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Law's Limits : Rule of Law and the Supply and Demand of Rights - Neil K. Komesar

Law's Limits

Rule of Law and the Supply and Demand of Rights

Hardcover

Published: 1st December 2001
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What law is can be determined by the character of the institutions that make, interpret and enforce law. The interaction of these institutions moulds the supply of, and demand for, law. Focusing on this interaction in the context of US property rights law and the debates about private property and the rule of law, Komesar paints an unconventional picture of law and rights shifting and cycling as systemic factors, such as increasing numbers and complexity. This strain produces tough institutional choices and unexpected combinations of goals and institutions. It also frustrates the hopes for courts, rights and law embodied in notions such as the rule of law and constitutionalism. Although there may be an important role for law, rights and courts both in the US and abroad, it cannot be easily defined. This book proposes a way to define that role and to reform legal education and legal analysis.

"Using the context of supply and demand, Komesar affers an analysis of rights in general and property rights in particular in the demand for and supply of the limited resources of law and the courts...For readers interested in a more provocative approach to understanding the nexus between law and society, this book will prove illuminating. Graduate level and above." Choice

Prefacep. ix
The Basic Frameworkp. 1
Supply and Demandp. 3
The Spectrum of Rightsp. 11
Boomer--The Common Law and Institutional Choicep. 12
The Market versus the Courtsp. 12
The Political Process versus the Courtsp. 16
Generating the Spectrump. 19
Some General Lessonsp. 23
Communities, Markets, Participation, and Methodologyp. 27
Conclusionp. 33
The Supply Side--The Little Engine of Law and Rightsp. 35
The Adjudicative Processp. 35
Numbers, Complexity, and the Dynamics of Litigationp. 41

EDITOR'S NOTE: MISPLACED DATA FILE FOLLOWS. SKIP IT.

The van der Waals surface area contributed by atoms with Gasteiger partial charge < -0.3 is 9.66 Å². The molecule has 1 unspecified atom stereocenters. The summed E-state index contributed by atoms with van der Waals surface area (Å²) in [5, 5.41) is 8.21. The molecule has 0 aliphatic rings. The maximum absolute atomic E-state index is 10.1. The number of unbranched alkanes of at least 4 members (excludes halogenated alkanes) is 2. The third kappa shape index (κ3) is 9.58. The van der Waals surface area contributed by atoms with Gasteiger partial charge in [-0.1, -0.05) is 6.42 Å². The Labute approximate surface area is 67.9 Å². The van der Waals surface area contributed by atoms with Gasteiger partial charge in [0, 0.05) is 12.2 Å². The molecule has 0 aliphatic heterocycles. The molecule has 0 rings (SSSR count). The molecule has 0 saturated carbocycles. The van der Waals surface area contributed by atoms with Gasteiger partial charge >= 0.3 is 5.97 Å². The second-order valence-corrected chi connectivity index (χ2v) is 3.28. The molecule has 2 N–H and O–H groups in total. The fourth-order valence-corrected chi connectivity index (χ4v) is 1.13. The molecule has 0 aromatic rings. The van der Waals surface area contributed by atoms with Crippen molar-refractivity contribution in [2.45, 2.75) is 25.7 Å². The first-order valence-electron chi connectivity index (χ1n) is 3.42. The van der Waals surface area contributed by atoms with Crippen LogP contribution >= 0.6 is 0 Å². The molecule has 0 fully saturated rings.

Numbers, Complexity, and Class Actionsp. 45
Conclusionp. 51
Land Use and Rightsp. 53
Zoning and Its Discontents--Political Malfunction and the Demand for Rightsp. 55
Conflicting Visions of Under- and Overregulationp. 56
The Two-Force Model of Politics: Fear of the Few and Fear of the Manyp. 60
Judicial Responsesp. 70
Conclusionp. 86
Just Compensation--The Problems of Judicial Pricingp. 88
The Limits of Lucasp. 89
The Proposalsp. 93
The Demand Side: Just Compensation and Political Malfunctionp. 94
The Supply Side: The Courts and Just Compensationp. 99
The Strange World of Nollan and Dolanp. 106
Conclusionp. 111
High Stakes Players and Hidden Marketsp. 113
Focusing on Majoritarian Bias and Ending the Villain Huntp. 114
Dealing with Majoritarian Biasp. 116
Conclusionp. 121
Law's Lawsp. 123
Theories of Property--From Coase to Communitarianismp. 125
The Evolution and Function of Property: The Economic Theory of Property Rightsp. 126
The Search for Communitiesp. 135
Communities and Norms Meet Numbers and Complexityp. 144
Conclusionp. 153
Numbers, Complexity, and the Rule of Lawp. 156
Shifts and Cycles: The Decreasing Likelihood of Stable and Certain Lawp. 157
Confronting the Supply Side: Images and Realities of Courtsp. 165
Confronting the Demand Side: Communitarians versus the Rule of Lawp. 170
Conclusionp. 173
Changesp. 174
Changing Legal Analysisp. 174
Changing Legal Education and Discoursep. 177
Changing Economicsp. 180
Law Around the Worldp. 182
Law's Futurep. 184
Breaking the Cyclep. 186
Referencesp. 191
Indexp. 199
Table of Contents provided by Syndetics. All Rights Reserved.

ISBN: 9780521806299
ISBN-10: 0521806291
Audience: Professional
Format: Hardcover
Language: English
Number Of Pages: 218
Published: 1st December 2001
Publisher: CAMBRIDGE UNIV PR
Country of Publication: GB
Dimensions (cm): 22.86 x 15.24  x 1.6
Weight (kg): 0.49